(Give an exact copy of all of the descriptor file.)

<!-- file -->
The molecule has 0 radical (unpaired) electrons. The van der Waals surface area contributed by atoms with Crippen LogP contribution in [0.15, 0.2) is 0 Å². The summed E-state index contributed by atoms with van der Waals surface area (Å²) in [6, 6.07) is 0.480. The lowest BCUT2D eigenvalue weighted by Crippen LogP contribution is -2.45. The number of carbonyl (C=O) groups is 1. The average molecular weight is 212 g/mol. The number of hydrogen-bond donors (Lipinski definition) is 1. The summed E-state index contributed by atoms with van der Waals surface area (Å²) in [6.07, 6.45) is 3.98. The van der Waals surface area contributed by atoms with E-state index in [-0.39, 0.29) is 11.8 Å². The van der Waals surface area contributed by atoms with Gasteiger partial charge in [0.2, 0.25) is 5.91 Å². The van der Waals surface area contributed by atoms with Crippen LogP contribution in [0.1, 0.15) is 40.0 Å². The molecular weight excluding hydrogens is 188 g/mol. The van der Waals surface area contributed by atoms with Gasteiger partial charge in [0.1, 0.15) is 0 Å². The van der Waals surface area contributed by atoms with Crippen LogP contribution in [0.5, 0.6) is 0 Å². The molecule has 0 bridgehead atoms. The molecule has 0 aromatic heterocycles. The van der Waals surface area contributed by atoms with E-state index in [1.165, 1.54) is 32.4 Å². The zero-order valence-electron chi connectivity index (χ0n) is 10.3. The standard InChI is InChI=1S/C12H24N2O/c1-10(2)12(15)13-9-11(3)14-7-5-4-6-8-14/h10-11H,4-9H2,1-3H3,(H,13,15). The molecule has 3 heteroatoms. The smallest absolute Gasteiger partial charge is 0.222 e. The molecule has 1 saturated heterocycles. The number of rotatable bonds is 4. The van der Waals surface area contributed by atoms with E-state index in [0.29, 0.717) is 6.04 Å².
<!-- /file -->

The molecule has 0 radical (unpaired) electrons. The van der Waals surface area contributed by atoms with Crippen LogP contribution in [0.15, 0.2) is 0 Å². The summed E-state index contributed by atoms with van der Waals surface area (Å²) in [6, 6.07) is 0.480. The lowest BCUT2D eigenvalue weighted by Crippen LogP contribution is -2.45. The number of carbonyl (C=O) groups is 1. The average molecular weight is 212 g/mol. The number of hydrogen-bond donors (Lipinski definition) is 1. The summed E-state index contributed by atoms with van der Waals surface area (Å²) in [6.07, 6.45) is 3.98. The van der Waals surface area contributed by atoms with E-state index in [-0.39, 0.29) is 11.8 Å². The van der Waals surface area contributed by atoms with Gasteiger partial charge in [0.2, 0.25) is 5.91 Å². The van der Waals surface area contributed by atoms with Crippen LogP contribution in [0.1, 0.15) is 40.0 Å². The molecular weight excluding hydrogens is 188 g/mol. The van der Waals surface area contributed by atoms with Gasteiger partial charge in [0.1, 0.15) is 0 Å². The van der Waals surface area contributed by atoms with Crippen LogP contribution in [0.5, 0.6) is 0 Å². The molecule has 0 bridgehead atoms. The molecule has 0 aromatic heterocycles. The van der Waals surface area contributed by atoms with E-state index in [1.165, 1.54) is 32.4 Å². The zero-order valence-electron chi connectivity index (χ0n) is 10.3. The standard InChI is InChI=1S/C12H24N2O/c1-10(2)12(15)13-9-11(3)14-7-5-4-6-8-14/h10-11H,4-9H2,1-3H3,(H,13,15). The molecule has 3 heteroatoms. The smallest absolute Gasteiger partial charge is 0.222 e. The molecule has 1 saturated heterocycles. The number of rotatable bonds is 4. The van der Waals surface area contributed by atoms with E-state index in [0.29, 0.717) is 6.04 Å².